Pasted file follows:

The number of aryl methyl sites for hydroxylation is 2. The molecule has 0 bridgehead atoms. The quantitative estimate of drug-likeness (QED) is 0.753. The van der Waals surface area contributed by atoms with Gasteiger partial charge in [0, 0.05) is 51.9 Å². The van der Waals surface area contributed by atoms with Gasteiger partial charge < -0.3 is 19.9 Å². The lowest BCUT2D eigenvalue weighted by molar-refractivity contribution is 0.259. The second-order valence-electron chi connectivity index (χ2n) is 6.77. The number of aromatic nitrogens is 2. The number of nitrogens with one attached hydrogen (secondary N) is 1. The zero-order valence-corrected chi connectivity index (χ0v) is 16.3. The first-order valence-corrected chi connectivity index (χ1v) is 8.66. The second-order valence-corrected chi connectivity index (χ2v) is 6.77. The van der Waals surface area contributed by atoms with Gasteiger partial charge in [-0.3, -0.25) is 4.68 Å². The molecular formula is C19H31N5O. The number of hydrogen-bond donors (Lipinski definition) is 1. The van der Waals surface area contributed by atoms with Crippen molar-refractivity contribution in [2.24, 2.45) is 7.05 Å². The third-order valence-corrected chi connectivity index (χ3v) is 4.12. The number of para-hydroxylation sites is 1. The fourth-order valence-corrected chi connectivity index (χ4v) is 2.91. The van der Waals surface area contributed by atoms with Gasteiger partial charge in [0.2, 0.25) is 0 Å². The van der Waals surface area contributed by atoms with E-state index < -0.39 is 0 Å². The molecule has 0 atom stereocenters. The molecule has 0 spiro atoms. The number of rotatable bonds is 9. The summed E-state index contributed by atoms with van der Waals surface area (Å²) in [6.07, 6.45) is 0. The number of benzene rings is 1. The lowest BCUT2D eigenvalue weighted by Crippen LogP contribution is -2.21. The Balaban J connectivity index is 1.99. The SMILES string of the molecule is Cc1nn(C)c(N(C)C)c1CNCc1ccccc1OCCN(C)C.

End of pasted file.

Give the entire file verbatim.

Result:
The number of aryl methyl sites for hydroxylation is 2. The molecule has 0 bridgehead atoms. The quantitative estimate of drug-likeness (QED) is 0.753. The van der Waals surface area contributed by atoms with Gasteiger partial charge in [0, 0.05) is 51.9 Å². The van der Waals surface area contributed by atoms with Gasteiger partial charge < -0.3 is 19.9 Å². The lowest BCUT2D eigenvalue weighted by molar-refractivity contribution is 0.259. The second-order valence-electron chi connectivity index (χ2n) is 6.77. The number of aromatic nitrogens is 2. The number of nitrogens with one attached hydrogen (secondary N) is 1. The zero-order valence-corrected chi connectivity index (χ0v) is 16.3. The first-order valence-corrected chi connectivity index (χ1v) is 8.66. The second-order valence-corrected chi connectivity index (χ2v) is 6.77. The van der Waals surface area contributed by atoms with Gasteiger partial charge in [-0.3, -0.25) is 4.68 Å². The molecular formula is C19H31N5O. The number of hydrogen-bond donors (Lipinski definition) is 1. The van der Waals surface area contributed by atoms with Crippen molar-refractivity contribution in [2.24, 2.45) is 7.05 Å². The third-order valence-corrected chi connectivity index (χ3v) is 4.12. The number of para-hydroxylation sites is 1. The fourth-order valence-corrected chi connectivity index (χ4v) is 2.91. The van der Waals surface area contributed by atoms with Gasteiger partial charge in [0.2, 0.25) is 0 Å². The van der Waals surface area contributed by atoms with E-state index < -0.39 is 0 Å². The molecule has 0 atom stereocenters. The molecule has 0 spiro atoms. The number of rotatable bonds is 9. The summed E-state index contributed by atoms with van der Waals surface area (Å²) in [6.07, 6.45) is 0. The number of benzene rings is 1. The lowest BCUT2D eigenvalue weighted by Crippen LogP contribution is -2.21. The Balaban J connectivity index is 1.99. The SMILES string of the molecule is Cc1nn(C)c(N(C)C)c1CNCc1ccccc1OCCN(C)C.